Also, highly influential archives have been made available to scholars under Creative Commons licences. The global ‘gold standard’ is the Prelinger Archives that is now administered by the Library of Congress in the US; Archive.org is also a vital contributor in this field. Even so, Australian specificities concerning utilitarian cinema have received almost no attention, at home or abroad. Archives of utilitarian cinema in Australia are nowhere near as consolidated as they are in the US and Europe, even though there are some small but notable exemplars such as portions of the Mu-meson Archive, and the Teasdale Collection of films detailing farm work and rural culture, which Ross Gibson has been investigating for some time (see Gibson, 2015): http://www.cv.vic.gov.au/stories/john-teasdale-chronicle-of-a-country-life/.
Clearly an investigation of utilitarian cinema in Australia can inform an important and innovative recasting of audiovisual media histories as well as industrial practices in communications both at home and abroad. A team consisting of Ross Gibson (University of Canberra), Mick Broderick (Murdoch University), John Hughes (University of Canberra), Joe Masco (University of Chicago), PhD candidates Grace Russell (Monash University), Ruby Arrowsmith-Todd and Stella Barber (Murdoch University) and myself received Australian Research Council funding to pursue what we understand to be urgent and important research for at least three compelling reasons. Firstly, an understanding of the ‘peculiarities’ of the Australian utilitarian filmmaking ‘scene’ adds nuance to the global account and brings Australian- focused scholars into fruitful dialogue with their international counterparts in a rapidly-expanding field of scholarship. Secondly, we are generating and disseminating vital new knowledge about market-focused and audience-focused interpretations of Australian media and communications, particularly because of the way utilitarian filmmakers developed systems of exhibition and distribution in this country that were different (and sometimes even oppositional) to the US-dominated cartels that organised the entertainment sector here. Thirdly, from industrial-relations and labour-history viewpoints, a history of Australian utilitarian filmmaking deepens our understanding of how the utilitarian sector maintained a critical mass of well-trained technical and creative staff who formed the basis, despite long ‘fallow periods’ prior to the ‘renaissance’ that occurred during the1970s in the entertainment, of the theatrical and television-focused sectors of Australian film production. Indeed, for all their avoidance of explicitly aesthetic approaches to the medium, utilitarian filmmakers in Australia would appear to have supplied a consistent ‘through-line’ of factual, pragmatic and documentary ideologies and aesthetic and technical capabilities that have nourished and guided the more well-known, entertainment-focused sectors of cinematic production in the nation. This is a revelatory new line of investigation and explanation.
By utilitarian we mean pragmatic, purposeful films that were made and distributed outside the well-studied systems of entertainment, ‘theatrical’ exhibition and visual arts installation; films that were produced, distributed and exhibited to a wide range of (as-yet under investigated) audiences in mostly ‘non-theatrical’ and ‘mundane’ contexts and spaces.
Dressing a Chicken (Victorian Department of Agriculture, Australia 1960)
These were films produced in significant numbers worldwide (including in Australia) for the functional purposes of instruction, surveillance, quantification or recordkeeping rather than principally for reasons of commercial entertainment, creative non-fiction narrative, or clearly-contextualised artistic and aesthetic appreciation. The project is, at the same time, seeks:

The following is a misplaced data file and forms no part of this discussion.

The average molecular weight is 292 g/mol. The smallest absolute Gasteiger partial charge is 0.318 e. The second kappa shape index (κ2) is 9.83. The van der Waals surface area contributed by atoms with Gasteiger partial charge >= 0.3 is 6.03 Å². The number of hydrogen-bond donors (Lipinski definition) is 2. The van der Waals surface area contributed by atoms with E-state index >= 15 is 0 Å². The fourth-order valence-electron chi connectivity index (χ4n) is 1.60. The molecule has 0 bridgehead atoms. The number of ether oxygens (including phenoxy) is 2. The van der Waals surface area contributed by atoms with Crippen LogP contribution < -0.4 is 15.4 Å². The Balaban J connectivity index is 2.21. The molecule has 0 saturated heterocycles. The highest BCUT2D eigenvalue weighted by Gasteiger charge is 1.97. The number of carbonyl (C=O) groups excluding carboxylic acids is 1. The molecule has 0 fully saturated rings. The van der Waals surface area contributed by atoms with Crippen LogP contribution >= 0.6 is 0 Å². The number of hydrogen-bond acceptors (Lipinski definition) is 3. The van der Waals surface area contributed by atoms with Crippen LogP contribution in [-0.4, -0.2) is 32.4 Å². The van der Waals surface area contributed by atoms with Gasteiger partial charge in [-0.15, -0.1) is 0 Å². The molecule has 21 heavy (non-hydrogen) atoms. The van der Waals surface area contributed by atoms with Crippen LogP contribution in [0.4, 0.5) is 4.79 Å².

To survey the full extent of holdings of utilitarian cinema dispersed across private, public and government-administered collections in Australia;
to assay the themes and patterns of historical information that are contained within this reservoir of cultural, pedagogical, sociological and industrial evidence; NOTE: as part of this assay, the team is conducting, recording and making available a range of oral history interviews with practitioners, users and consumers’ of utilitarian history 1945 – 1980;
to work with partners (such as the National Film & Sound Archive, the Australian Centre for the Moving Image in Melbourne, the National Archives of Australia and the online departments of State Libraries) to ensure not only that there are secure repositories for the discovered material but also that there is continuing policy-development as well as curatorial commitment devoted to accessing and interpreting the national heritage of utilitarian cinema in Australia;
to consolidate and communicate to scholars and the interested general public the findings about Australian utilitarian cinema so that this new knowledge can be productively compared and integrated with extant knowledge of Australian media as well as with the global understanding that has begun to be accrued worldwide within the new sub-discipline of utilitarian film and media studies.
to engage the participant public in a process of continuing, long-term data-collection, assets-collection and oral history via the project’s online repository and via the crowd-sourcing and citizen-curatorship enterprises that are now being enacted by the partner institutions.
Deane Williams is a film historian specialising in documentary film history and Australian documentary from Monash University, Melbourne. He is the author of 7 monographs and edited collections and of articles published in Screening the Past, Continuum, Media International Australia, Framework and Critical Arts. He is also Editor of Studies in Documentary Film (ISSN 1750-3280 (Print), 1750-3299 Online), the only international, refereed, scholarly journal dedicated to the history and criticism of documentary. In 2015 he commenced work with Ross Gibson, Mick Broderick, John Hughes, Joe Masco on the four-year Australian Research Council Discovery Grant supported project, Utilitarian Filmmaking in Australia 1945-80. ($AUD 363,359).